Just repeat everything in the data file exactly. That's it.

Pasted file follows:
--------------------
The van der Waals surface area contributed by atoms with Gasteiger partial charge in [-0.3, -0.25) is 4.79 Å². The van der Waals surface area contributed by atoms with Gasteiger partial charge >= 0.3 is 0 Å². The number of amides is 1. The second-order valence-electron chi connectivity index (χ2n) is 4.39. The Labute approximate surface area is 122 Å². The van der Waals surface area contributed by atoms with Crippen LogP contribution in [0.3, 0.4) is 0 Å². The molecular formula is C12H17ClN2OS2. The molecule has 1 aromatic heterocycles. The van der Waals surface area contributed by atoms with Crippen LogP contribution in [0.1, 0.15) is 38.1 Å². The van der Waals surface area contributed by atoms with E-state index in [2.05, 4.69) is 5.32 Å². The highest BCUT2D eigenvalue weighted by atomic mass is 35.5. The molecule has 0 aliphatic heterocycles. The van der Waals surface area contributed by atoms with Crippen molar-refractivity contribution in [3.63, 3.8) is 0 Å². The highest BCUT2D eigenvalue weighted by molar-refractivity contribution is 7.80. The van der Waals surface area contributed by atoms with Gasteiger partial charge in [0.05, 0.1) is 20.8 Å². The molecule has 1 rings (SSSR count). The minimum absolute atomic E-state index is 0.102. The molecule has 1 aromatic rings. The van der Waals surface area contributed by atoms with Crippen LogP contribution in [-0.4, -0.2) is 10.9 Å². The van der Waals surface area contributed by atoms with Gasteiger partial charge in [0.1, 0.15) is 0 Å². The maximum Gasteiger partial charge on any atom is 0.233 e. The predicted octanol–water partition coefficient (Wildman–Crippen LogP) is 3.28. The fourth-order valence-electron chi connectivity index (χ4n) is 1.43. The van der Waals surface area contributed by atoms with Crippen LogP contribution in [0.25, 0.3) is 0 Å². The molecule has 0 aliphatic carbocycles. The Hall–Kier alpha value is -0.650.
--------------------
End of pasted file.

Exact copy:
The van der Waals surface area contributed by atoms with Gasteiger partial charge in [-0.3, -0.25) is 4.79 Å². The van der Waals surface area contributed by atoms with Gasteiger partial charge >= 0.3 is 0 Å². The number of amides is 1. The second-order valence-electron chi connectivity index (χ2n) is 4.39. The Labute approximate surface area is 122 Å². The van der Waals surface area contributed by atoms with Crippen LogP contribution in [0.3, 0.4) is 0 Å². The molecular formula is C12H17ClN2OS2. The molecule has 1 aromatic heterocycles. The van der Waals surface area contributed by atoms with Crippen LogP contribution in [0.1, 0.15) is 38.1 Å². The van der Waals surface area contributed by atoms with E-state index in [2.05, 4.69) is 5.32 Å². The highest BCUT2D eigenvalue weighted by atomic mass is 35.5. The molecule has 0 aliphatic heterocycles. The van der Waals surface area contributed by atoms with Crippen molar-refractivity contribution in [3.63, 3.8) is 0 Å². The highest BCUT2D eigenvalue weighted by molar-refractivity contribution is 7.80. The van der Waals surface area contributed by atoms with Gasteiger partial charge in [0.05, 0.1) is 20.8 Å². The molecule has 1 rings (SSSR count). The minimum absolute atomic E-state index is 0.102. The molecule has 1 aromatic rings. The van der Waals surface area contributed by atoms with Crippen LogP contribution in [-0.4, -0.2) is 10.9 Å². The van der Waals surface area contributed by atoms with Gasteiger partial charge in [0.1, 0.15) is 0 Å². The maximum Gasteiger partial charge on any atom is 0.233 e. The predicted octanol–water partition coefficient (Wildman–Crippen LogP) is 3.28. The fourth-order valence-electron chi connectivity index (χ4n) is 1.43. The van der Waals surface area contributed by atoms with Crippen LogP contribution in [0.25, 0.3) is 0 Å². The molecule has 0 aliphatic carbocycles. The Hall–Kier alpha value is -0.650.